AG: Yeah, probably Ben. He talks the most, if that counts as bossiest. It's actually kind of a dream partnership, we all really see eye to eye and share a lot of values, so it's easy.
BM: The operation has gotten big now. It went from running the pub, which was pretty easy because I was in there every day, and Marcus handled the maintenance and design and equipment, and Alex took care of all the beverages, to this big machine here. We send a lot more quick messages, like, "Hey, is there any way you can handle this?" We have really different strengths but we all tackle whatever needs to be tackled.
You've got a restaurant, bar, butcher shop, deli, bakery, farmers market, and what was the now-closed Good Kueken cooking school, what are you doing with that space?
BM: It's focused on cooking classes, special events and private dinners. Sunday I'm doing a sausage-making class, Wednesday I have a beef butchery class, next Sunday is a meat cooking-class. Those are the first classes to fill up, the basic meat cookery classes. One of the biggest stumbling blocks to selling meat is that people are terrified to cook it, they don't know how to sear a steak or cook a pork chop. I spend most of my day on the case telling someone what to do with the meat.
AG: I do feel like every time I walk in here you're explaining how to cook a ribeye.
BM: Nobody wants to spend $20 on a steak and then take it home and screw it up.
Photo courtesy Avila/EPDX
Early on, a lot of people called Old Salt "ambitious" for wearing so many hats, has this model worked out or would you do things differently in hindsight?
Ben: Old Salt got misportrayed in some of the early write-ups, where they talked about it like it was an Ocean thing. People see all these different arms like they are independent, but it's basically one giant mechanism. We have one dedicated meat cutter and he cuts all the meat for the entire company. We get in two beef a week and three pigs and he breaks all those down, and that feeds Grain & Gristle's menu, the supperhouse, and the deli. So it's basically one giant restaurant with different menus running in different spaces, and then there's Anja [Spence] with the [adjoining Miss Zumstein] bakery. We knew what 42nd Avenue needed was a reason for people to come here, so we wanted to make sure that from 7a.m. to midnight there was a reason to be on the street, and that's why the bakery ended up where it is. I won't lie, it's a monster machine and it takes all we can do to keep up with it, because there's always something happening, like today, with the water thing.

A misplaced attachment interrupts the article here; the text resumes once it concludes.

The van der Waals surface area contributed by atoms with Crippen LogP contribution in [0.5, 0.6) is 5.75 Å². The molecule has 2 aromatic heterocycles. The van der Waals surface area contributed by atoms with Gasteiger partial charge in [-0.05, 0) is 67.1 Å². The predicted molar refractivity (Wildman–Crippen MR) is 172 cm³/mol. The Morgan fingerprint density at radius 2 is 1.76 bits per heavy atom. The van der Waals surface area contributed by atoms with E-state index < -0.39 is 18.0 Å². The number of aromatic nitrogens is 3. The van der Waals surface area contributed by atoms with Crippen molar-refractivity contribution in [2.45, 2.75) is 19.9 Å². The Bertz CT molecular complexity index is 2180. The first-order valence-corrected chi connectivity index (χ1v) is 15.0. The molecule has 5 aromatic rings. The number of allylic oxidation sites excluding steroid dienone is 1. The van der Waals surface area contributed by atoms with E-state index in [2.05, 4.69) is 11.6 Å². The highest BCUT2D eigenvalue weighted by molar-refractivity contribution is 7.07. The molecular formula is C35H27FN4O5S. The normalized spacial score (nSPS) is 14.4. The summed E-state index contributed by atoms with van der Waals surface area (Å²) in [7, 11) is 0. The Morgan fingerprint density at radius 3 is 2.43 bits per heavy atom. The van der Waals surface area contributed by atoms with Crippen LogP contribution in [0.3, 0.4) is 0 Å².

What was opening day like?
AG: It was nice, a lot of friends showed up and it was just a sweet moment.
BM: This was the first time we did a real soft opening. We did friends and family one night, quietly opened the doors the next night, and then had the actual "tell everybody we're open" night. Whereas with Grain & Gristle, Eater and Thrillist both had people waiting to pounce the first day so we just got beat up.
How did you develop Old Salt's menu? How has the menu evolved since you opened?
BM: We knew we had the best beef and pork in the Northwest so the meat was a given. We weren't going to have to do anything too crazy, especially with a hearth, so what [chef] Tim [Wastell] and I talked about right off the bat was that the vegetables would drive the menu. And Tim cooks the same way everybody in the company does: If you have the best product, the less you do to it, the less chance you have of fucking it up. Tim's doing an amazing job, not only building and maintaining the menu, but learning new things we can do with the hearth. It's a wide-open tool and we're always finding new ways to use it.
What have been some of your most enduringly popular dishes?